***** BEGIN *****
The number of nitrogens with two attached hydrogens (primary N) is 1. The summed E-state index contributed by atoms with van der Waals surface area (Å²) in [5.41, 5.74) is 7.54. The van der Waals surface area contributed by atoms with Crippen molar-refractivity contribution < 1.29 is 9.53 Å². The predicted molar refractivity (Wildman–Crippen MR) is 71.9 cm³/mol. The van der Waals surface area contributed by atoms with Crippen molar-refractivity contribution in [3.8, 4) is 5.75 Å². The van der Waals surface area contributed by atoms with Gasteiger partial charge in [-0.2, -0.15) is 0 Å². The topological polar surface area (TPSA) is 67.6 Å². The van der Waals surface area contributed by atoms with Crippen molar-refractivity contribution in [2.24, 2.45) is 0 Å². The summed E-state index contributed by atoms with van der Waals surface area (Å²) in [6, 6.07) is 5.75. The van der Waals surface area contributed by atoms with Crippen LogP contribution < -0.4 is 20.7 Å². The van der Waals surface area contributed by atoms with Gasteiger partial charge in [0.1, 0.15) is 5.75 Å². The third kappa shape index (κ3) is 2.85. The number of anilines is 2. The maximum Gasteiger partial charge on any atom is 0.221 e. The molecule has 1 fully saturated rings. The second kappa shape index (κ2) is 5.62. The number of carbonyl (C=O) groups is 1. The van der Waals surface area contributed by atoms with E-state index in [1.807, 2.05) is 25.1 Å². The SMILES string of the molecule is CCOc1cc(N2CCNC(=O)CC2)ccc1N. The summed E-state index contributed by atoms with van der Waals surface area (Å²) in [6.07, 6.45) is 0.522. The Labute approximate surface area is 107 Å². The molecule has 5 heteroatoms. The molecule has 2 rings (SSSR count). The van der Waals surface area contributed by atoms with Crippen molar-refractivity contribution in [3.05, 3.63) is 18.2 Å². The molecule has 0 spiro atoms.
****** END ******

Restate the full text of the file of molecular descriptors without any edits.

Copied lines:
The number of nitrogens with two attached hydrogens (primary N) is 1. The summed E-state index contributed by atoms with van der Waals surface area (Å²) in [5.41, 5.74) is 7.54. The van der Waals surface area contributed by atoms with Crippen molar-refractivity contribution < 1.29 is 9.53 Å². The predicted molar refractivity (Wildman–Crippen MR) is 71.9 cm³/mol. The van der Waals surface area contributed by atoms with Crippen molar-refractivity contribution in [3.8, 4) is 5.75 Å². The van der Waals surface area contributed by atoms with Gasteiger partial charge in [-0.2, -0.15) is 0 Å². The topological polar surface area (TPSA) is 67.6 Å². The van der Waals surface area contributed by atoms with Crippen molar-refractivity contribution in [2.24, 2.45) is 0 Å². The summed E-state index contributed by atoms with van der Waals surface area (Å²) in [6, 6.07) is 5.75. The van der Waals surface area contributed by atoms with Crippen LogP contribution < -0.4 is 20.7 Å². The van der Waals surface area contributed by atoms with Gasteiger partial charge in [0.1, 0.15) is 5.75 Å². The third kappa shape index (κ3) is 2.85. The number of anilines is 2. The maximum Gasteiger partial charge on any atom is 0.221 e. The molecule has 1 fully saturated rings. The second kappa shape index (κ2) is 5.62. The number of carbonyl (C=O) groups is 1. The van der Waals surface area contributed by atoms with E-state index in [1.807, 2.05) is 25.1 Å². The SMILES string of the molecule is CCOc1cc(N2CCNC(=O)CC2)ccc1N. The summed E-state index contributed by atoms with van der Waals surface area (Å²) in [6.07, 6.45) is 0.522. The Labute approximate surface area is 107 Å². The molecule has 5 heteroatoms. The molecule has 2 rings (SSSR count). The van der Waals surface area contributed by atoms with Crippen molar-refractivity contribution in [3.05, 3.63) is 18.2 Å². The molecule has 0 spiro atoms.